Three years ago, something happened to me that could happen to any freelancer: I woke up one morning to an email from a production company terminating my freelance employment with them. In one click I lost a gig that brought in over half my monthly income at the time. Cue significant worry and mild panic!
The company who employed me assured me that it was nothing to do with the quality of my work, there was suddenly just not enough work to go around. I had been hired as a freelancer when the company was experiencing growth, but as that growth had unexpectedly slowed down to a trickle, my services were surplus to requirements.
It’s hardly an uncommon story in today’s economic climate, especially in the arts. Venues close every week, events stall due to lack of funds; production companies decide it will be cheaper to do certain jobs in-house instead of hiring freelancers. Losing income, especially from a regular gig, can send even the most level-headed freelancer or small business owner into a slump. However, throwing a pity-party isn’t going to make the situation easier to manage. As hard as it feels, in my experience what will get you through the tough times is a plan of action. Three years on, I’ve had many more uncertain periods of employment, and each time I’ve been better equipped to bounce back.
We all know moaning about our lot on social media makes us look unprofessional, but it’s so much harder to resist doing it when it seems life has dumped us in it. Resist, resist, resist! Get someone to hide all internet-capable devices if necessary. You can get the sympathy you deserve from your significant other, friends or family. Unless you’re part of a high-powered family firm, you can afford to sound desperate, whiny and disheartened to your nearest and dearest – but you definitely can’t afford social media-savvy potential employers see you that way.
Accept the situation and turn it to your advantage
It sucks, but constantly wondering “why me?” isn’t going to change it. It’s happened, now it’s time to move onwards and upwards. If your contract ended for any reason other than your incompetence, a thank you email is a great way to show your appreciation for the company and your employer. You can also use it as an opportunity offer your services for future work and to ask your employer to recommend you to other clients.
Acknowledge the lessons learned
If you haven’t had a clear answer why your services are no longer required, draft a polite email to your employer and ask them. Take the time to consider all the feedback you receive, positive and negative. It’s a great learning tool and can highlight areas for improvement that you haven’t considered.
Think about what you could have done that might have changed your current situation. Could a written contract have helped avoid this situation? Should you have been clearer about your hours of work, availability, turnaround times, etc.? Something I learned was not to be so quick to consider this job as “regular” income after only a few months. I’ve since taken steps to be better prepared for similar situations by establishing multiple revenue sources, rather than trusting it would come from the same source month after month.
Retrace your steps
How did you get that work in the first place? You must have done something right to get your foot in the door, and it may be worth repeating the same steps.
Go back to your application or cover letter and highlight what you think may have made you stand out to that employer. Revisit the CV, demo or portfolio sample you sent them – did you tailor it to them or was it more a sample of your strongest work? Re-read any correspondence you had with them before, during, after the job – is there anything about your application, work or business practices that they single out? If you got the job through personal recommendations, consider why your contact would have recommended you – or better yet, ask them!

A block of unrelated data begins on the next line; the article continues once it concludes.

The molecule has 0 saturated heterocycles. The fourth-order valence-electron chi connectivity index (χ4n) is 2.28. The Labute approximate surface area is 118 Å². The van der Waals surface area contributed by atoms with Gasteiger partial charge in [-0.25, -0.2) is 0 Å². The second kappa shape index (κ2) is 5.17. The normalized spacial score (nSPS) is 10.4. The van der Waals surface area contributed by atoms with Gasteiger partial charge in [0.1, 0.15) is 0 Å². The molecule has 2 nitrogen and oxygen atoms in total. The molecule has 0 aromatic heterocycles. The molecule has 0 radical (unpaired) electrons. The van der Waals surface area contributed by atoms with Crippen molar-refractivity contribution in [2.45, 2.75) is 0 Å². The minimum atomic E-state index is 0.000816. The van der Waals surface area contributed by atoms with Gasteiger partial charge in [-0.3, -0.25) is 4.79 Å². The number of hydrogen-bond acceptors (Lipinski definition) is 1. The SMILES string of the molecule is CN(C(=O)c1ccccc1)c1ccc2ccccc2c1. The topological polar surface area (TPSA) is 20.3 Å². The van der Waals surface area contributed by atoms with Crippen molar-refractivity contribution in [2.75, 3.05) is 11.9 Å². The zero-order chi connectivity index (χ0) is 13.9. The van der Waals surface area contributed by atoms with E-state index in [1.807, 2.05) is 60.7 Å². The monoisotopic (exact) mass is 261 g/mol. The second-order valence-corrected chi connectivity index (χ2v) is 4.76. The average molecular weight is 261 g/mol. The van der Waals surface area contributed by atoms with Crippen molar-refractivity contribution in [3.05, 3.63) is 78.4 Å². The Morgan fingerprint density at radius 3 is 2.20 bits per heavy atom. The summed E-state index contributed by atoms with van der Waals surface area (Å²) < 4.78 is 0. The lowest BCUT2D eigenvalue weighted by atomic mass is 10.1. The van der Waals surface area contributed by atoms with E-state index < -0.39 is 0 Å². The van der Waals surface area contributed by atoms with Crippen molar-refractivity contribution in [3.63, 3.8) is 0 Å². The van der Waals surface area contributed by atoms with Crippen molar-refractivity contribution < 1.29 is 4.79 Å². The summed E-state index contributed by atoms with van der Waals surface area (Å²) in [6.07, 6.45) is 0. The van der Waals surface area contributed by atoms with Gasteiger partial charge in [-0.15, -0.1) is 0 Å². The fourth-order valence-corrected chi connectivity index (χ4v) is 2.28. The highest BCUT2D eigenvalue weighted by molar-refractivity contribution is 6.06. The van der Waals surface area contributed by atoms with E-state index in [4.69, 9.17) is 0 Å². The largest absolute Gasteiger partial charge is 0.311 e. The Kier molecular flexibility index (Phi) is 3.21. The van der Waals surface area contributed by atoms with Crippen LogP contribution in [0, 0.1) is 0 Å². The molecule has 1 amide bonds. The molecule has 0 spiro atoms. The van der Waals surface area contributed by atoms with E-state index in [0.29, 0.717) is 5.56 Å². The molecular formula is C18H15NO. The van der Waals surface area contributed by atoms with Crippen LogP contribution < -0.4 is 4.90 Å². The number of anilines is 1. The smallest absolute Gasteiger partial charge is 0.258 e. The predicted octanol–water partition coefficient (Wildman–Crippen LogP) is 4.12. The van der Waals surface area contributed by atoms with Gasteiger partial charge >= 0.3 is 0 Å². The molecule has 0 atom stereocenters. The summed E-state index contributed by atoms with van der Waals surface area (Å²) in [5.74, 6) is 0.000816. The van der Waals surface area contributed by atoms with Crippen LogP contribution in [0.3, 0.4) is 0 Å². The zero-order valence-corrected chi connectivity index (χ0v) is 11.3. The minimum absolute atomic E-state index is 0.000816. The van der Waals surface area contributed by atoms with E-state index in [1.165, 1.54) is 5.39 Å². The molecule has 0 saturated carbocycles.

Embrace the opportunity
If the work you lost was a large ongoing project or regular work, chances are you’ll have some holes in your schedule. Sure, a portion of that time will be taken up with finding work to replace the work you’ve lost, but you might well find you still have a bit of spare time.
Take the opportunity to work on those projects you’ve put to one side while you concentrated on “real work”. If you’ve put in the time and effort into your business, the work will return, but until then, why not use the time productively and tick off some of those tasks you’ve been saving for a slow period? Updating accounts, revamping your website, polishing and learning new skills, catching up with colleagues, making sure your portfolio is up to date, getting out and experiencing inspirational gigs and shows, all of these can get lost and forgotten in the process of day-to-day money-making. Now’s your chance to catch up.
I remember that in the weeks following losing my major gig three years ago, I became very thankful for the extra time it gave me. I reassessed my priorities, make progress on projects, caught up on articles that I’d been meaning to read, and you know, had a break.
Losing work can be scary, but it doesn’t have to be the end of the world. In fact, it may even increase your chances of being employed in the long run.
Kirsty Gillmore is sound designer, engineer and voice artist. Originally from New Zealand, Kirsty has been based in London, UK since 2002. Her 15 year career has seen her work in music production, post production, live sound and broadcasting, including eight years training with and working for the British Broadcasting Corporation. She established her own sound design & voice production business, Sounds Wilde, in 2010 and now works as a freelance sound designer for theatre and film, as a voice reel producer and voice artist.